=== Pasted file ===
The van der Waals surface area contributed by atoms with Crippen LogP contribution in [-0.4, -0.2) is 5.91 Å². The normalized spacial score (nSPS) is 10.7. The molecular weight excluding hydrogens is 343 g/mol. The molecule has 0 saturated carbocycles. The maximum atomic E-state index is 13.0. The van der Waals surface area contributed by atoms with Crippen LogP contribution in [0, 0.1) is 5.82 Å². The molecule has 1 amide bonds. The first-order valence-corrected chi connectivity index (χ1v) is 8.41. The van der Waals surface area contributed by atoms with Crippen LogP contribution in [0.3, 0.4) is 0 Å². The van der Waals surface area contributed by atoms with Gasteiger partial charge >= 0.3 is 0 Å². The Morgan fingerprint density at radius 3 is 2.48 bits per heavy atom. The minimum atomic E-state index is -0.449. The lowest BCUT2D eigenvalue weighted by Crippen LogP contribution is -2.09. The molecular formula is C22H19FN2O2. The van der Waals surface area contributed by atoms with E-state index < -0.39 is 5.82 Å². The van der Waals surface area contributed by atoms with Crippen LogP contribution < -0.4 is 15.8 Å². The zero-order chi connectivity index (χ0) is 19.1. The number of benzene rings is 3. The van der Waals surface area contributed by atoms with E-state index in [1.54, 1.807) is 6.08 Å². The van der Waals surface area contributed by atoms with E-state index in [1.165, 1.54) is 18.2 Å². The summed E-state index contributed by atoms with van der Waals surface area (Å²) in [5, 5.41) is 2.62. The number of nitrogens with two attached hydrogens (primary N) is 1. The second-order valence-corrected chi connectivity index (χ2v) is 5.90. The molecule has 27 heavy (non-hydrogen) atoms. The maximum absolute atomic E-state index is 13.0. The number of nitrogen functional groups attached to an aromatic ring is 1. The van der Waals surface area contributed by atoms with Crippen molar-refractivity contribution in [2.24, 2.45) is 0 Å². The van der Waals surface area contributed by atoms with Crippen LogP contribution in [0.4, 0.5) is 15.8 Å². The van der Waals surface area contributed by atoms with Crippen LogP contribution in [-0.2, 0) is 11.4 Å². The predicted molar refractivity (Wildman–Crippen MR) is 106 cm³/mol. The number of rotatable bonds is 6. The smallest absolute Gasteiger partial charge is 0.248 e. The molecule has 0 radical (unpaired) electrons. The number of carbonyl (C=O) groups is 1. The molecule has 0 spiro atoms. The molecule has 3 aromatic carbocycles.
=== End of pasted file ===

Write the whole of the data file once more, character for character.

The van der Waals surface area contributed by atoms with Crippen LogP contribution in [-0.4, -0.2) is 5.91 Å². The normalized spacial score (nSPS) is 10.7. The molecular weight excluding hydrogens is 343 g/mol. The molecule has 0 saturated carbocycles. The maximum atomic E-state index is 13.0. The van der Waals surface area contributed by atoms with Crippen LogP contribution in [0, 0.1) is 5.82 Å². The molecule has 1 amide bonds. The first-order valence-corrected chi connectivity index (χ1v) is 8.41. The van der Waals surface area contributed by atoms with Crippen LogP contribution in [0.3, 0.4) is 0 Å². The van der Waals surface area contributed by atoms with Gasteiger partial charge >= 0.3 is 0 Å². The Morgan fingerprint density at radius 3 is 2.48 bits per heavy atom. The minimum atomic E-state index is -0.449. The lowest BCUT2D eigenvalue weighted by Crippen LogP contribution is -2.09. The molecular formula is C22H19FN2O2. The van der Waals surface area contributed by atoms with E-state index < -0.39 is 5.82 Å². The van der Waals surface area contributed by atoms with Crippen LogP contribution < -0.4 is 15.8 Å². The zero-order chi connectivity index (χ0) is 19.1. The number of benzene rings is 3. The van der Waals surface area contributed by atoms with E-state index in [1.54, 1.807) is 6.08 Å². The van der Waals surface area contributed by atoms with E-state index in [1.165, 1.54) is 18.2 Å². The summed E-state index contributed by atoms with van der Waals surface area (Å²) in [5, 5.41) is 2.62. The number of nitrogens with two attached hydrogens (primary N) is 1. The second-order valence-corrected chi connectivity index (χ2v) is 5.90. The molecule has 27 heavy (non-hydrogen) atoms. The maximum absolute atomic E-state index is 13.0. The number of nitrogen functional groups attached to an aromatic ring is 1. The van der Waals surface area contributed by atoms with Crippen molar-refractivity contribution in [2.24, 2.45) is 0 Å². The van der Waals surface area contributed by atoms with Crippen LogP contribution in [0.4, 0.5) is 15.8 Å². The van der Waals surface area contributed by atoms with Crippen LogP contribution in [-0.2, 0) is 11.4 Å². The predicted molar refractivity (Wildman–Crippen MR) is 106 cm³/mol. The number of rotatable bonds is 6. The smallest absolute Gasteiger partial charge is 0.248 e. The molecule has 0 radical (unpaired) electrons. The number of carbonyl (C=O) groups is 1. The molecule has 0 spiro atoms. The molecule has 3 aromatic carbocycles.